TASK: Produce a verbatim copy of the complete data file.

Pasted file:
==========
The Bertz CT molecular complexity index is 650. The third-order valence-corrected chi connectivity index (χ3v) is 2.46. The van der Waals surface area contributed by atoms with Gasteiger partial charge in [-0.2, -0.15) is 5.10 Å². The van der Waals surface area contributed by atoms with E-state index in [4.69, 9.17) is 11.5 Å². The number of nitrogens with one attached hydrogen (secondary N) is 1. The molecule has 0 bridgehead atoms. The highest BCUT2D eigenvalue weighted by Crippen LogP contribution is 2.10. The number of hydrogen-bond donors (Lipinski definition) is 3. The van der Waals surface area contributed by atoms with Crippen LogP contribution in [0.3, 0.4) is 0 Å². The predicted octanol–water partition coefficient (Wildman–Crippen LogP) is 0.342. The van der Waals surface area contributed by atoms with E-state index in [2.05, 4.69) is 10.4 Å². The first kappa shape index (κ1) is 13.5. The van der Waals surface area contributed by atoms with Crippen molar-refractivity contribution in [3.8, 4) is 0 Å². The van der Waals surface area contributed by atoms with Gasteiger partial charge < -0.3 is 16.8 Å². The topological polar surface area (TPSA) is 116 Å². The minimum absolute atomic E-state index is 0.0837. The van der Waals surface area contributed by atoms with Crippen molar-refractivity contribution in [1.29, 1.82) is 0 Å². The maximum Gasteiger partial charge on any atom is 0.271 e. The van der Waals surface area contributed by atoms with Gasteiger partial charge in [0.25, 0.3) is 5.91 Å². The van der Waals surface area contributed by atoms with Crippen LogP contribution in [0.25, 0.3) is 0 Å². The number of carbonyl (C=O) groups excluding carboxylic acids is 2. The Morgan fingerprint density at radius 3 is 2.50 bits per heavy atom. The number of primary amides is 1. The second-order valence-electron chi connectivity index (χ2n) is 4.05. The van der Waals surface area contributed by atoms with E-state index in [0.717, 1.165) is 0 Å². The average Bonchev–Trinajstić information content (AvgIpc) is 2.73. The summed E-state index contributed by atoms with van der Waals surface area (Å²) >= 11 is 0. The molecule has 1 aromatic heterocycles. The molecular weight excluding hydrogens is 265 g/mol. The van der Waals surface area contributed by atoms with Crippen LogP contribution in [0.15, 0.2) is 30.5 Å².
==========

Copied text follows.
The Bertz CT molecular complexity index is 650. The third-order valence-corrected chi connectivity index (χ3v) is 2.46. The van der Waals surface area contributed by atoms with Gasteiger partial charge in [-0.2, -0.15) is 5.10 Å². The van der Waals surface area contributed by atoms with E-state index in [4.69, 9.17) is 11.5 Å². The number of nitrogens with one attached hydrogen (secondary N) is 1. The molecule has 0 bridgehead atoms. The highest BCUT2D eigenvalue weighted by Crippen LogP contribution is 2.10. The number of hydrogen-bond donors (Lipinski definition) is 3. The van der Waals surface area contributed by atoms with Crippen LogP contribution in [0.3, 0.4) is 0 Å². The predicted octanol–water partition coefficient (Wildman–Crippen LogP) is 0.342. The van der Waals surface area contributed by atoms with E-state index in [2.05, 4.69) is 10.4 Å². The first kappa shape index (κ1) is 13.5. The van der Waals surface area contributed by atoms with Crippen molar-refractivity contribution in [3.8, 4) is 0 Å². The van der Waals surface area contributed by atoms with Gasteiger partial charge < -0.3 is 16.8 Å². The topological polar surface area (TPSA) is 116 Å². The minimum absolute atomic E-state index is 0.0837. The van der Waals surface area contributed by atoms with Crippen molar-refractivity contribution in [1.29, 1.82) is 0 Å². The maximum Gasteiger partial charge on any atom is 0.271 e. The van der Waals surface area contributed by atoms with Gasteiger partial charge in [0.25, 0.3) is 5.91 Å². The van der Waals surface area contributed by atoms with Crippen LogP contribution in [0.25, 0.3) is 0 Å². The number of carbonyl (C=O) groups excluding carboxylic acids is 2. The Morgan fingerprint density at radius 3 is 2.50 bits per heavy atom. The number of primary amides is 1. The second-order valence-electron chi connectivity index (χ2n) is 4.05. The van der Waals surface area contributed by atoms with E-state index in [0.717, 1.165) is 0 Å². The average Bonchev–Trinajstić information content (AvgIpc) is 2.73. The summed E-state index contributed by atoms with van der Waals surface area (Å²) >= 11 is 0. The molecule has 1 aromatic heterocycles. The molecular weight excluding hydrogens is 265 g/mol. The van der Waals surface area contributed by atoms with Crippen LogP contribution in [0.15, 0.2) is 30.5 Å².